The business of exchange-traded funds is dominated by three big players: BlackRocks iShares, Vanguard Group, and State Street, which collectively control 82% of the roughly $2 trillion invested in ETFs. Other firms are fighting to gain market share, and several have made their way into Bloomberg Markets annual ranking of the fastest-growing funds over the three years ended on Dec. 31.
Charles Schwab Investment Management has two of the funds on this years list: Schwab U.S. Large-Cap and Schwab U.S. Broad Market. Those ETFs are boring as dirt, says Dave Nadig, chief investment officer at research firm ETF.com, pointing out that the Schwab ETFs track common market indexes. Theyre also very cheap, which is their main appeal, he says.
Schwab charges 4 cents for every $100 invested, a penny less than Vanguard charges for similar products. Schwab customers can buy and sell ETFs for no commission. The low-cost approach helped the firm amass $27 billion in ETF assets as of Dec. 31.
The Guggenheim S&P 500 Equal Weight ETFa so-called smart-beta fundalmost quadrupled its assets in the three years. As the name implies, the ETF tracks a version of the popular benchmark in which all 500 companies are weighted equally, rather than being measured according to their market capitalization. Since the end of 2008, the equal-weighted product has outperformed its traditional counterpart, thanks to the strong showing of smaller-cap stocks, whose influence is greater in the equal-weighted index. In the six years ended on Dec. 31, the Guggenheim offering returned 21% a year compared with 17% for the SPDR S&P 500 ETF Trust, the biggest ETF by assets.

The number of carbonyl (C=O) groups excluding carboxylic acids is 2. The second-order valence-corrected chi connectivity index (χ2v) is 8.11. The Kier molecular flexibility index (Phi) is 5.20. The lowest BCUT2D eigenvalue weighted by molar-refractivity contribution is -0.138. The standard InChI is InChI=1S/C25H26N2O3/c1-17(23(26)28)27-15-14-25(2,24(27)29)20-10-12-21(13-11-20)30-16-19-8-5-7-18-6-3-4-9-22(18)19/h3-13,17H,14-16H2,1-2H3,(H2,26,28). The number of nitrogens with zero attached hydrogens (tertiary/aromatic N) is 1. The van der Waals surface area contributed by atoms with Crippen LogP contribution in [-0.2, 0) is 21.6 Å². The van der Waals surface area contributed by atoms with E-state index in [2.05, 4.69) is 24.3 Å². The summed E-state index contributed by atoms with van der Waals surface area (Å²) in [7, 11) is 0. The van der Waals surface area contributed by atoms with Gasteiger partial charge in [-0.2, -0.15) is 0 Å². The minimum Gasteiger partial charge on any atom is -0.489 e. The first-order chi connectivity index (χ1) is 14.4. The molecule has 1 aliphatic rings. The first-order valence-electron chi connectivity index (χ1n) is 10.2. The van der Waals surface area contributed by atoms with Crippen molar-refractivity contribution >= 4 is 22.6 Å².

Investors chase performance, says Alex Bryan, an analyst at Morningstar who follows passive products. Bryan has a warning for investors in the Guggenheim ETF: Because small- and midcap stocks are now relatively expensive, I would not expect that kind of outperformance to persist.
Invesco PowerShares, the fourth-largest U.S. ETF provider, had one of the 10-fastest-growing ETFs, the PowerShares FTSE RAFI U.S. 1000 ETF. Also a smart-beta product, the ETF weights its holdings according to book value, cash flow, sales, and dividends rather than market cap. Only two of the 10 fastest-growing ETFs are repeaters from last years list: Schwab U.S. Broad Market and Vanguard Health Care. Health care was the best- performing sector in the S&P 500 over the past three years.
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